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First of all, is there a particular name for such an art style? And also I'm not expecting a quick "here's how you do this" type of answer and I understand that it may just be a case of me studying the style and repeatedly drawing until I can match the style, but any additional help on achieving it would be great.

I'm looking at creating a logo that has more of an old fashioned illustrated style; much like these Victorian illustrations

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I've seen modern companies that use logo's with this sort of style for things such as clothing or food, especially people looking for that old fashioned "rustic" look to their brand.

I am currently looking to start up a business for hand-made homeware that has more of an old fashioned/warm/rustic feel so this style of logo would be perfect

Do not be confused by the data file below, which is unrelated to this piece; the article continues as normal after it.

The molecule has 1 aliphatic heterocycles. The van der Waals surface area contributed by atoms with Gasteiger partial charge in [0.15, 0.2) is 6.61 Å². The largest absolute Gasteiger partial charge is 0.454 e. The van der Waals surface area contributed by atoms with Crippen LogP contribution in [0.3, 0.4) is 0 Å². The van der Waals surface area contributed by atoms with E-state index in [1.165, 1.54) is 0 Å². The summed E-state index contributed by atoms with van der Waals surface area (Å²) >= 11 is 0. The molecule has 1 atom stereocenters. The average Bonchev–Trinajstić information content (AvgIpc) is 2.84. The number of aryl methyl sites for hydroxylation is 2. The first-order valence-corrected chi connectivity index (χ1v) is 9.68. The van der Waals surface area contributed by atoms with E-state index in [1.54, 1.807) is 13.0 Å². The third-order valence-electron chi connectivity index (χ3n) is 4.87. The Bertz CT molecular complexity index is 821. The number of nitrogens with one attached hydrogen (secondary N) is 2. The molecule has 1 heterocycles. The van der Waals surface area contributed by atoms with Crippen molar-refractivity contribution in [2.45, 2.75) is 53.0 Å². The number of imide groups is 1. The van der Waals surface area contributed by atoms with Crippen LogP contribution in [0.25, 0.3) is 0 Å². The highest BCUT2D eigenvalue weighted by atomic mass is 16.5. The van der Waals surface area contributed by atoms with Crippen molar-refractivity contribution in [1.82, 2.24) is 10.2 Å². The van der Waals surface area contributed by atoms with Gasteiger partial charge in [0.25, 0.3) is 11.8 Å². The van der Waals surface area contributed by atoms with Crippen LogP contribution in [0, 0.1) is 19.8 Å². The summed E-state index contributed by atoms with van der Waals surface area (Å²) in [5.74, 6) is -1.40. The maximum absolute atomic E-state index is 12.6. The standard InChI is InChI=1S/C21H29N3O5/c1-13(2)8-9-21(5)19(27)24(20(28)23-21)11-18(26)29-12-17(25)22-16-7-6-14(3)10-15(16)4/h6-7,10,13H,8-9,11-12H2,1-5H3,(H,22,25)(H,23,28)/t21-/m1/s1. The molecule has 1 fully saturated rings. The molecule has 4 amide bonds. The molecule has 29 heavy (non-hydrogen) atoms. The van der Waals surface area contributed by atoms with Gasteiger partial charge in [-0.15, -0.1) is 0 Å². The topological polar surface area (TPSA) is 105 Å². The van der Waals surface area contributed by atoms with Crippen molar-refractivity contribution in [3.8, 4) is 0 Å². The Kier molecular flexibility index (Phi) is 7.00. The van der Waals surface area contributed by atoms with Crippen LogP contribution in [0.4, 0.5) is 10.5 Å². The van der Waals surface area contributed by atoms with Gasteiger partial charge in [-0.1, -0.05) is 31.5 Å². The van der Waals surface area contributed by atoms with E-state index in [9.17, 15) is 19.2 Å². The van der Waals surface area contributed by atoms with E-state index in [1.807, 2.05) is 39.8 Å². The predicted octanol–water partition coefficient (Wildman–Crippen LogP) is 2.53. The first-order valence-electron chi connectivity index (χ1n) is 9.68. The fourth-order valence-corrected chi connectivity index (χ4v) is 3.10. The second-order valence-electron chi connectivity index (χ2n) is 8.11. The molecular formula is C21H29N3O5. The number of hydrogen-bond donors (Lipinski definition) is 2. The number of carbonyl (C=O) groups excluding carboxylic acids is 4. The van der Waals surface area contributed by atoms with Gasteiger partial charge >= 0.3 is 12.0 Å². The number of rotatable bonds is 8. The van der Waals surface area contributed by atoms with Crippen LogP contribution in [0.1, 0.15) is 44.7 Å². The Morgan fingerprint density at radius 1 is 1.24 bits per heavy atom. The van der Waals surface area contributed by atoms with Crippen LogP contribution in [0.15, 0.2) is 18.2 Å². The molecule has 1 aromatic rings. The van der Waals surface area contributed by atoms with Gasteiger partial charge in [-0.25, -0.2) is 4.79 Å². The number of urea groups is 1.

How can I best replicate this art style? Is it something that would be best hand drawn and the "traced".

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    as far as the identification is concerned, my first impulse is to say 'engraving' or 'etching'. – Vincent Apr 14 '15 at 10:04
  • @Vincent ah good shout, that could be a good start point as I guess etching would of been a way of mass producing these images in ye' olde times – SaturnsEye Apr 14 '15 at 10:06
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    Don't be fooled. Lots of them are actually engravings--the metal has been carved by hand instead of etched out by an acid. The difference in style is subtle but present: an etching allows for more freely flowing, organic lines because the drawing is made on wax instead of directly on the metal. Yeah, my old man was an engraver before he retired. Does it show? :) – Vincent Apr 14 '15 at 10:11
  • @Vincent wow! I bet that was fun to be around as a child :) guess I better start looking into the art of engraving then! – SaturnsEye Apr 14 '15 at 10:55
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Identification - It can fall under: